At a glance.
- Safety and privacy considerations in social networking.
- TransUnion cyber incident update.
Striking a balance between social networking and safety.
The social connection that the internet provides can be both a blessing and a curse. Wired explores the challenge of reaping the benefits of social media without exposing too much personal information. This tight-rope walk is especially difficult for those whose professions rely on sharing their lives, particularly as the internet has become the number one way of publicizing new work. How do you keep your private life private when that private life is your career? Trauma therapist Barbara Larew-Adams says, “Be mindful that you may get feedback from those who do not know you nor have your best interest at heart. Since the internet can be highly impersonal and such responses aren’t rooted in a caring connection, people can say cruel things with seeming disregard for how it lands.”
Meanwhile, social media platforms like Facebook and Instagram continue to capitalize on turning private details into profit. Gennie Gebhart, activism director at privacy advocacy group the Electronic Frontier Foundation notes that many platforms are designed to push users into making their private lives more public. “Everything from Facebook to payment platforms push you to be ’social,’ even in settings when that’s actually really antisocial behavior.” she explains. Furthermore, companies have become especially savvy at tracking a user’s activity across multiple accounts and sites in order to better predict how they might spend their money, making it the company’s best interest to tease out as much private info as possible. “The system works actively against efforts to protect your privacy and maintain different identities online, no matter how smart and tech-savvy you are,” explains Gebhart.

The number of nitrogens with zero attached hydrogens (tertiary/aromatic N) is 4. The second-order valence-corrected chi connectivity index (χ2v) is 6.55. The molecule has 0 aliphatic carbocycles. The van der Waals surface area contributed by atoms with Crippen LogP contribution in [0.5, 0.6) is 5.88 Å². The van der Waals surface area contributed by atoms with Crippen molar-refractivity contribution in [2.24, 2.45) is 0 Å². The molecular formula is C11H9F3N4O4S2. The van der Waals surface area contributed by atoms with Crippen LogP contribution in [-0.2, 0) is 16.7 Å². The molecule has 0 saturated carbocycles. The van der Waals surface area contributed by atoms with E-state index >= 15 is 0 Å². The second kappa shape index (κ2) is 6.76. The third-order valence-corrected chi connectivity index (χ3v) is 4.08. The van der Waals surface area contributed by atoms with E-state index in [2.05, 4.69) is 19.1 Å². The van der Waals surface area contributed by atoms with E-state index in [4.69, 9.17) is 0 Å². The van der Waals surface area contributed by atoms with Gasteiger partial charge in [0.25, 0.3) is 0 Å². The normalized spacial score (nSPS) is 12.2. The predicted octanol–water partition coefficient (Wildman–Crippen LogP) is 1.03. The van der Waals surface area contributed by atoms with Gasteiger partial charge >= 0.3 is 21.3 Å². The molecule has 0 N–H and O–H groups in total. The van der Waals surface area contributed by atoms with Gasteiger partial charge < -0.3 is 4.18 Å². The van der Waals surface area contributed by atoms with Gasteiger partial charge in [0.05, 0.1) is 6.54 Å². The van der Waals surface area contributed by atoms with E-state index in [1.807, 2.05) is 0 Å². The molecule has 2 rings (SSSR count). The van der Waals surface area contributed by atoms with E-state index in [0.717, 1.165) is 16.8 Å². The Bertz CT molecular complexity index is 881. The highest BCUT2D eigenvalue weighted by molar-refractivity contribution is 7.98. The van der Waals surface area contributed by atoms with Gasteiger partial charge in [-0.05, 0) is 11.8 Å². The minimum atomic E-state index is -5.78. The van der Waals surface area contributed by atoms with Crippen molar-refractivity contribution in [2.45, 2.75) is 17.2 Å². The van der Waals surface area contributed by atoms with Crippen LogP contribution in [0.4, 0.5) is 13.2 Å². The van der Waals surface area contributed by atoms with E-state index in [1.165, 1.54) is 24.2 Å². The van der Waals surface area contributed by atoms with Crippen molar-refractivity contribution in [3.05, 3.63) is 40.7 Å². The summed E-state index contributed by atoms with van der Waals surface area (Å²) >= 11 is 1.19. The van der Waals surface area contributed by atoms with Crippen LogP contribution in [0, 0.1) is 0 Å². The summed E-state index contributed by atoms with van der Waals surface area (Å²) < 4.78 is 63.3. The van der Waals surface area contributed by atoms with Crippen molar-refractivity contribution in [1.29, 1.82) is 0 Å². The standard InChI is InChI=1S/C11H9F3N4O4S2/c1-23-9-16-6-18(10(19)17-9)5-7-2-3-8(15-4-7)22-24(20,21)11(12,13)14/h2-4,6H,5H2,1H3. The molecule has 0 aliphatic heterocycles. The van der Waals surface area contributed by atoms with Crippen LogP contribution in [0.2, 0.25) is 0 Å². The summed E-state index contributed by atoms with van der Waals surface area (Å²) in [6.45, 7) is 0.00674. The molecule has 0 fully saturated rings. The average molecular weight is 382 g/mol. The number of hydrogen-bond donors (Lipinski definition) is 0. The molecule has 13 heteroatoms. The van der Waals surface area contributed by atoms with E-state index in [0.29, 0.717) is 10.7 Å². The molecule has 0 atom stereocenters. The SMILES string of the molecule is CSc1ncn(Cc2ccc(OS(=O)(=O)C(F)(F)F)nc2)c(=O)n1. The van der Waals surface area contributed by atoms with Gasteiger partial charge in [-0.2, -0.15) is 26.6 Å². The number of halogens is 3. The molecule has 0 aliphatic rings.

Update on TransUnion South Africa attack.
As we noted last week, credit bureau TransUnion South Africa suffered a ransomware attack at the hands of the N4aughtysecTU threat group that exposed 54 million personal records. ITWeb reports that South Africa’s Information Regulator met with TransUnion last week to discuss the incident, as the regulator says the company’s security compromise notification is lacking essential details regarding the attack. The hackers have already begun leaking the data of TransUnion clients, including high-profile companies like mobile operator Cell C, King Price, and Bidvest Bank, as well as political figures. The gang says they’ll continue to publish the sensitive data unless TransUnion pays a $15 million (R224 million) ransom, but so far TransUnion says they have no plans to pay up.
Meanwhile, N4aughtysecTU has also begun posting data they claim is from the 2020 breach of credit information services company Experian. “We are demanding USD7.5 million (R110 million) from Experian or we re-leak files tomorrow with TransUnion,” the group threatened. The previous incident, which may or may not be connected to the recent TransUnion leak, exposed the personal data of around 24 million South Africans and nearly 800,000 business entities, data that has popped up occasionally on the dark web in the intervening years.